Monthly Archives: September 2015

Blazegraph 1.5.3 Release!

We’re very pleased to announce the release of Blazegraph 1.5.3 is now available for download.  1.5.3 is minor release of Blazegraph with some important bug fixes.   The full set of features is available on JIRA.   We recommend upgrading to this release.  If you’re upgrading from prior to 1.5.2, be sure to checkout the updated documentation on SPARQL and Dr. Michael Schmidt‘s excellent blog posts:  [1] and [2] as well as the Wiki documentation:  Sparql Order Matters and Sparql Bottom Up Semantics.

We have some exciting things planned for our 1.6 release coming later this year including GPU acceleration for SPARQL, deployment on Maven Central, and continued improvements in query optimization and performance.  Don’t miss it.  Sign up to stay in touch with Blazegraph.

SystapSiteBanner_1600x362_150px_wideHave you seen our new website? Did you know you can now purchase commercial licensing and support for Blazegraph online?

Will you be at the International Semantic Web Conference (ISWC) this year? We’re a Gold sponsor along with our partner Metaphacts and will be speaking and exhibiting.  Come see us.

Do you have a great success story with Blazegraph? Want to find out more? Check us out below or contact us.  We’d love to hear from you.

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Understanding SPARQL’s Bottom-up Semantics

Preface: In the 1.5.2 release we’ve implemented a couple of fixes regarding issues related to SPARQL’s bottom-up evaluation approach and associated variable scoping problems. If you encounter regressions with some of your queries after upgrading to 1.5.2, this blog post may help you identify ill-designed queries that are not in line with the official SPARQL 1.1 semantics. Please consult our Wiki for a more comprehensive discussion of SPARQL’s bottom-up semantics.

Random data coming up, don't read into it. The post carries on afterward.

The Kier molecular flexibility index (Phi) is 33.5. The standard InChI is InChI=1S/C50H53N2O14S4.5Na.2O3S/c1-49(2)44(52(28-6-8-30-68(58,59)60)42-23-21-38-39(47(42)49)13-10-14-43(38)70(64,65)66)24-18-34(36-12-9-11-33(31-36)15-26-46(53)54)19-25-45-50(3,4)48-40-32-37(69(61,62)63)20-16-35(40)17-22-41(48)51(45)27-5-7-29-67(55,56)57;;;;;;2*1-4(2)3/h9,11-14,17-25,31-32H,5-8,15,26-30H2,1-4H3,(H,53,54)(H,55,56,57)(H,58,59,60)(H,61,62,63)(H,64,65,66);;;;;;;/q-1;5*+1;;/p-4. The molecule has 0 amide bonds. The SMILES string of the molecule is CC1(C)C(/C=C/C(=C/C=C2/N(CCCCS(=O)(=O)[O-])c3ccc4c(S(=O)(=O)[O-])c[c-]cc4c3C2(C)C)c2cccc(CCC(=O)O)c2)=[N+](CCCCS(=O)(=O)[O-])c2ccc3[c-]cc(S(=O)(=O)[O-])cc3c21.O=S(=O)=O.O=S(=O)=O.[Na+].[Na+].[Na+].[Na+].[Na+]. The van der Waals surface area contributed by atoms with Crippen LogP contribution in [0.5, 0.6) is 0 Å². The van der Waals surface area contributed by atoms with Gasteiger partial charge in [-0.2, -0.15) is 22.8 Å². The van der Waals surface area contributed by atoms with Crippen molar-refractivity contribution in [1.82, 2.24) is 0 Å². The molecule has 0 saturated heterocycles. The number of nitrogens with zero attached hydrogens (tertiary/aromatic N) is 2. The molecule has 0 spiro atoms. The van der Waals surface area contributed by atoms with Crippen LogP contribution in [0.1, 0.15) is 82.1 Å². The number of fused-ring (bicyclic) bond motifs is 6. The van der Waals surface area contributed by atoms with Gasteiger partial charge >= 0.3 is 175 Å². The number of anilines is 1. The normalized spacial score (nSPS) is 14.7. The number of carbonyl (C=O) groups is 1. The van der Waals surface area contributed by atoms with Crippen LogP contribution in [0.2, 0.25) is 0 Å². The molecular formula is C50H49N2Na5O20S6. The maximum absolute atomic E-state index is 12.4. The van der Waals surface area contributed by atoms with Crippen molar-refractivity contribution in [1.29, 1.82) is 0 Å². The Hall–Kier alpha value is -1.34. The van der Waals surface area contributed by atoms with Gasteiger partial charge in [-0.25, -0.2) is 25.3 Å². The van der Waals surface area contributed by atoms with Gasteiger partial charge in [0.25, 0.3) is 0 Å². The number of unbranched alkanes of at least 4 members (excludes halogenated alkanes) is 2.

In one of our recent posts titled In SPARQL, Order Matters we discussed implications of SPARQL’s “as written” evaluation semantics. Another tricky aspect in SPARQL is it’s bottom-up evaluation semantics.  Informally speaking, bottom-up evaluation means that subqueries and nested groups are (logically) evaluated first. As a consequence, actual evaluation order chosen by SPARQL engines must  yield the same results as bottom-up evaluation order in order to be valid.

Blazegraph does not actually use bottom-up evaluation normally.  Instead, Blazegraph prefers to reorder joins and join groups in order to reduce the amount of data read and the size of the intermediate solutions flowing through the query using what is known as left-deep evaluation. However, some queries can only be evaluated by bottom-up plans.  Bottom-up plans are often much less efficient. However, bottom-up evaluation can be required if some variables are not visible in some intermediate scopes such that more efficient left-deep plans can not be used.

This guide will help you understand why, how to recognize when bottom-up evaluation semantics are being used and what you can do to avoid the problem and get more performance out of the your SPARQL queries. It also sketches Blazegraph’s built-in optimization techniques for efficiently dealing with issues induced by SPARQL’s bottom-up semantics.

Illustrating the Problem by Example

Let’s start out with a very simple dataset that we will use throughout the upcoming examples:

<http://example.com/Alice>   a <http://example.com/Person> .
<http://example.com/Flipper> a <http://example.com/Animal> .

This is, we have two triples, one stating the Alice is a person and the other one stating that Flipper is an Animal. Let’s start out with a simple query to illustrate what bottom-up evaluation actually means and which problems it can generate:

SELECT ?s ?personType WHERE {
  BIND(<http://example.com/Person> AS ?personType)
  {
    ?s a ?o